September 19, 2006

How to have a better banking experience in Honduras

In the last article, I wrote of some of the frustrations of banking in Honduras. In this article, I'll tell you how to make your life a little easier.

All banks offer accounts in U.S. dollars and Honduran Lempiras. Although the exchange rate has been stable for more than a year, it's best to maintain accounts in both currencies. Some companies, such as cell phone, cable, and others, bill in U.S. dollars and charge a higher exchange rate if you pay in Lempiras.

Some banks also offer accounts in Euros, but Banco Atlantida on more than one occasion has refused to make withdrawals from a Euro account explaining that they don't have any, telling the person to come back next week. (A Banco Ficohsa representative told us that this is completely illegal.)

If you have monthly income from the U.S., have it sent to a U.S. account from which you can write checks and have online access. Write a check from your U.S. account and deposit it to your Honduran account. You'll need to plan ahead because the cash won't be available for at least 3 weeks, but you'll save a lot of money on bank transfer fees or courier services. Mailing checks from the U.S. through regular mail is out of the question.

Before opening an account in any bank, read their brochure or internet site to find out what services are offered. Do not rely on what the clerk will tell you. Not all banks have online access or the ability to accept payments for utilities or government-related things, such as taxes or car registrations. It is not unusual to have to withdraw money from one bank and physically take it to another bank to make a payment, which can mean an hour or more in each bank. Checks will not be accepted. And don't even think about sending a payment through the mail − this is Honduras.

Ensure that your joint accounts are properly set up or you will find that your husband or wife cannot replace a debit card or order checks without your permission. Don't take the clerk's word for it. Verify it with a supervisor.

Set up online banking access for your Honduran account. Transfers between accounts (dollars to Lempiras, Lempiras to checking) can be made online, but be sure to print out a copy of any dollar conversions to take to the bank to get official divisas if you need them for your residency requirements. (And don't believe the clerks when they tell you that they don't give divisas for online transactions − it is required by law.)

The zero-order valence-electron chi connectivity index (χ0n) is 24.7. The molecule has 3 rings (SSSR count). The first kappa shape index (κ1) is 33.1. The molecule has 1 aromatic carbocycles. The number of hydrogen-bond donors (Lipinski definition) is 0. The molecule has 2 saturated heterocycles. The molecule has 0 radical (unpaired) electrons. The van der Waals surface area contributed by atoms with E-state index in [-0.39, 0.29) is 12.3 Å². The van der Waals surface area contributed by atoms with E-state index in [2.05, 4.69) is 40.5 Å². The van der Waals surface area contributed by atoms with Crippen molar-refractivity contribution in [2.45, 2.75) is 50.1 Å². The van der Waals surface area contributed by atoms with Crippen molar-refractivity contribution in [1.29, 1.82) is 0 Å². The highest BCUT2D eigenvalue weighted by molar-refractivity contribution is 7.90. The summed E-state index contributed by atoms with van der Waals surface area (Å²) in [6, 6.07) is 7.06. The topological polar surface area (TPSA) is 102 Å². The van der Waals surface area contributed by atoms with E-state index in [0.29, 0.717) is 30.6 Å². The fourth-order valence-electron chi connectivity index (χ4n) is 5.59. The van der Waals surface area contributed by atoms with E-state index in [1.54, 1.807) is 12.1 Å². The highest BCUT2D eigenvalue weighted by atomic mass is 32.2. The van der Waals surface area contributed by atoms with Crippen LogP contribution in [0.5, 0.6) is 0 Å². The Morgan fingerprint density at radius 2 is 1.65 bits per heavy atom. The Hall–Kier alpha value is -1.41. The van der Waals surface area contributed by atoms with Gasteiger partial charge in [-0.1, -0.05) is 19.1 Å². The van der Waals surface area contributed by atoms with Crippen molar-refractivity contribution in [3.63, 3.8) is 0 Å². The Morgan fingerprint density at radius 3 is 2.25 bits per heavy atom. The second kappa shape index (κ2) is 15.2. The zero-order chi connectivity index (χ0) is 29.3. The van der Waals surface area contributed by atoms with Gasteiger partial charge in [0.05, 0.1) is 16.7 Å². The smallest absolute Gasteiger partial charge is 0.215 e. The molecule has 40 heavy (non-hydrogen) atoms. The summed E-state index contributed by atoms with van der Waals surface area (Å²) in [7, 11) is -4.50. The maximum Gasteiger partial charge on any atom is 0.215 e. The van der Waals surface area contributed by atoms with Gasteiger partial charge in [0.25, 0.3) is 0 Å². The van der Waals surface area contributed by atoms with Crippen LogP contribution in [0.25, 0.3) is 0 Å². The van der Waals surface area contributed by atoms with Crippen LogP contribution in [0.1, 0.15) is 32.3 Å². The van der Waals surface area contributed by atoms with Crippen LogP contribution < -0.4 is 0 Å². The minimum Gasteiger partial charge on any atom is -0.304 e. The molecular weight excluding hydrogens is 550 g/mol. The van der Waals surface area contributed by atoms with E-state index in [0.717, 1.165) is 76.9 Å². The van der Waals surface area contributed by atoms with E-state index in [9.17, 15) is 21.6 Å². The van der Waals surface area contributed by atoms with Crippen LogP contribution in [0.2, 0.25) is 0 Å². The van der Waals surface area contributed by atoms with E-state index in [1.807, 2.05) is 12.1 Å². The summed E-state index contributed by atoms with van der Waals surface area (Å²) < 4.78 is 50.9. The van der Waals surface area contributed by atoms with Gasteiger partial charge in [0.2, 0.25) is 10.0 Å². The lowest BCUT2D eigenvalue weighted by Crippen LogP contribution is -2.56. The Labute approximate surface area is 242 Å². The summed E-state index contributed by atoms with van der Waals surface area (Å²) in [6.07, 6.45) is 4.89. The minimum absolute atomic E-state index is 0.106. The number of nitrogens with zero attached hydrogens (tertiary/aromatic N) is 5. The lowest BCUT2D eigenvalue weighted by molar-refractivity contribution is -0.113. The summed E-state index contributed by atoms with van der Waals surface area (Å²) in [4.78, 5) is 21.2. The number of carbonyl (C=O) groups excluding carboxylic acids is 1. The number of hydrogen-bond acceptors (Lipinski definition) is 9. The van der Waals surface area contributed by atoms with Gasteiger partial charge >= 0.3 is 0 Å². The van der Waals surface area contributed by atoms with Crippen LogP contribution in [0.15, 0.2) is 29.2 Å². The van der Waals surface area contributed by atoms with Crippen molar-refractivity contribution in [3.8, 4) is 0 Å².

Utilities, cell phone bills, and car registrations can be paid online. Since bills are rarely sent and the mail is unreliable, online banking is the best way to keep up with these bills. Payments to third parties who have accounts with your bank can be made online as well.

Get an ATM debit card. Five years ago only some of the gas stations and larger stores accepted debit cards. Now more and more stores and some smaller restaurants are accepting them. There is no fee for ATM cash withdrawals on certain 'premier' accounts and even on smaller accounts, the fee is only 10 - 30 Lempiras (approximately $.50 to $1.50) depending on whether you use a ATM machine within your bank's system. An ATM card is not only more convenient, it is much safer than carrying around wads of cash. Just be sure to ask if there is an extra charge; some stores add anywhere from 3% to 10% for the privilege of using a card.

Online banking and an ATM card will greatly limit your need to actually go to the bank. When you do have to go in person, try to plan your trip for Monday through Thursday but not on the 15th or end of the month. Don't go at lunch time because invariably the only person who can help you will be at lunch.

Keep your American credit cards and pay the monthly bills online with your U.S. account. Honduran credit card companies charge monthly interest and service charges totaling approximately 60% annually. Yes, 60%, you read that right!

Don't expect to be able to pay by check anywhere. If you have been doing business with someone for awhile, you may be able to write a check but most one-time or large purchases will require a cash payment or a direct bank deposit to the person's account. If you do make a direct deposit to someone's account, be sure to get a legible copy of the receipt.

And finally, save your debit card receipts and check your accounts and balance them monthly with a calculator. In Honduras accounting systems, debits do not have to equal credits.
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